We want life, but we need work. If we could find the kind of work that we want as much as we want life, we wouldn’t end up looking for that elusive goal called “work–life balance”. We are never taught that when work and hobby combine, creation happens, and life can be great fun.
Personal ambitions – which can actually drive us to take initiative – are always in conflict with the need to seek acceptance among peer groups. Ordinariness, after all, is “cool”, and taking initiative to come out of that trap is “nerdy”. It’s cool to use Facebook to show you checked in at an airport and to post a selfie when you meet a friend. But in my early days, for running a satirical website that entertained thousands of readers, and for writing posts that generated great discussions, I have been called “idle” and “jobless” by people who spend their day scrolling down the Facebook news feed or doing random YouTube searches.
Make no mistake, scrolling down the news feed or watching movies all day long are pretty much creative activities. Consumption is the first stage towards creation. But the big problem is that creation isn’t really on the agenda for most people. (Often, their statements reflect that even consumption isn’t on their agenda: “I feel so bad I did nothing today, I watched this TV series the entire day.”)
Being ordinary all the time, yet ambitious, is not really a clever combination. The comfort with ordinariness is dangerous, as it results in low productivity and self-initiative among youth.
Our education system is creating ambition, but our education culture is not teaching us how to fight ordinariness to manage our lives, be in control. Our education system is giving us content, but our education culture is not giving us the power and imagination to create and come out of the ordinary.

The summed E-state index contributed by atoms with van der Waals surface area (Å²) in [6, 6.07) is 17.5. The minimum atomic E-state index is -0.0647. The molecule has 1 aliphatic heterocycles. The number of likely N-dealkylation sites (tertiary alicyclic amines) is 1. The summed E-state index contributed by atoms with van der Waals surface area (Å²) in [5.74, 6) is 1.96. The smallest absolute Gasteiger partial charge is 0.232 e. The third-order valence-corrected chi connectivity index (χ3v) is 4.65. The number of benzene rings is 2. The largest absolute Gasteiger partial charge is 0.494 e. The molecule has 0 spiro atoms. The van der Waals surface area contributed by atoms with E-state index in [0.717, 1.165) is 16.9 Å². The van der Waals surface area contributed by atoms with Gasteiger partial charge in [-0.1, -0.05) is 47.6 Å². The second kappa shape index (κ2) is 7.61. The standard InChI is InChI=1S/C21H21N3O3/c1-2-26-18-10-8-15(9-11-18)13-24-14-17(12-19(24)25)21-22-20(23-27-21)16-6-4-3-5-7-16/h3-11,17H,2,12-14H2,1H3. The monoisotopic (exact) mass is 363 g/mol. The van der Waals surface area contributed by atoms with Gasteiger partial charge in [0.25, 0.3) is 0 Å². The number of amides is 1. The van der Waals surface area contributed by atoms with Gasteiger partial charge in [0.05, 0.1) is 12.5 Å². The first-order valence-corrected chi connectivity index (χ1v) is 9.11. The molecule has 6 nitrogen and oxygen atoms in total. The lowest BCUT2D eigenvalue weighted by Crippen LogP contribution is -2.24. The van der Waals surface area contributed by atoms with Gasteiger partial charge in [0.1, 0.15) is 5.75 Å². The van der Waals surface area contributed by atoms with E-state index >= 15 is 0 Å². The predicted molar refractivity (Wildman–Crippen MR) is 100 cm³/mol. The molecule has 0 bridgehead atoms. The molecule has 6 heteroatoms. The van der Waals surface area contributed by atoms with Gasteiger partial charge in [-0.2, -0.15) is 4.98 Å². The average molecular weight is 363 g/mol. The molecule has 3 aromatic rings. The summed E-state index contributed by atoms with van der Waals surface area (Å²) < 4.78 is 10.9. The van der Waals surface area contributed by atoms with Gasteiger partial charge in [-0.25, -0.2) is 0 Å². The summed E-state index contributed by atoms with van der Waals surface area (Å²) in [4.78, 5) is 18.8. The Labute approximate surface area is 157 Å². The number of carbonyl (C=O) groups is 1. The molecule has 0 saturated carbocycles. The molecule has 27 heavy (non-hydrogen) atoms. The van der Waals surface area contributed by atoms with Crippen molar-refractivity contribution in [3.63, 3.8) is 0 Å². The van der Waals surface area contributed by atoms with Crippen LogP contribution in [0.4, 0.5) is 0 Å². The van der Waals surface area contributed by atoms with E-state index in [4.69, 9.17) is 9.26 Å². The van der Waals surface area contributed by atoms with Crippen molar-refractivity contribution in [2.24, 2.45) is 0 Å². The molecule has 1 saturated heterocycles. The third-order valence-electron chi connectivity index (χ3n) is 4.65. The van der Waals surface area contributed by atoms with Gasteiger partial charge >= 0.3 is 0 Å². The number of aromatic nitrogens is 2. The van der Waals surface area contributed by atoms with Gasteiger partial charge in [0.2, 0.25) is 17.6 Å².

Creators survive because of their own perseverance, not because their immediate social circles make their life easy. It’s easier to conform to the curse of ordinariness, than to discover the glory of innovation and initiative.
To fight ordinariness requires us to look within and not blame the system. Everyone has a creative hobby or academic areas they truly love. “Hobby” and “work” can always come together seamlessly, if only one shifts perspectives.
Today, with the option to create a website if nothing else, the first step to create value is easier than ever before. The social media and the internet are a brilliant platform to convert passions into popularity, satisfaction, social impact, money, or whatever else one wants.
College students doing something about their interests, or doing volunteer work – not for certificates but because they love to do it – are always heartening to see.
With proper intervention at school and college level, more people can be motivated to create value out of hobbies, and feel accepted for doing the same. Taking initiative needs to become cool. Academics and hobby must mix seamlessly, and career should be seen as what you love, not as a sequel to academics, not as work that must be joyless.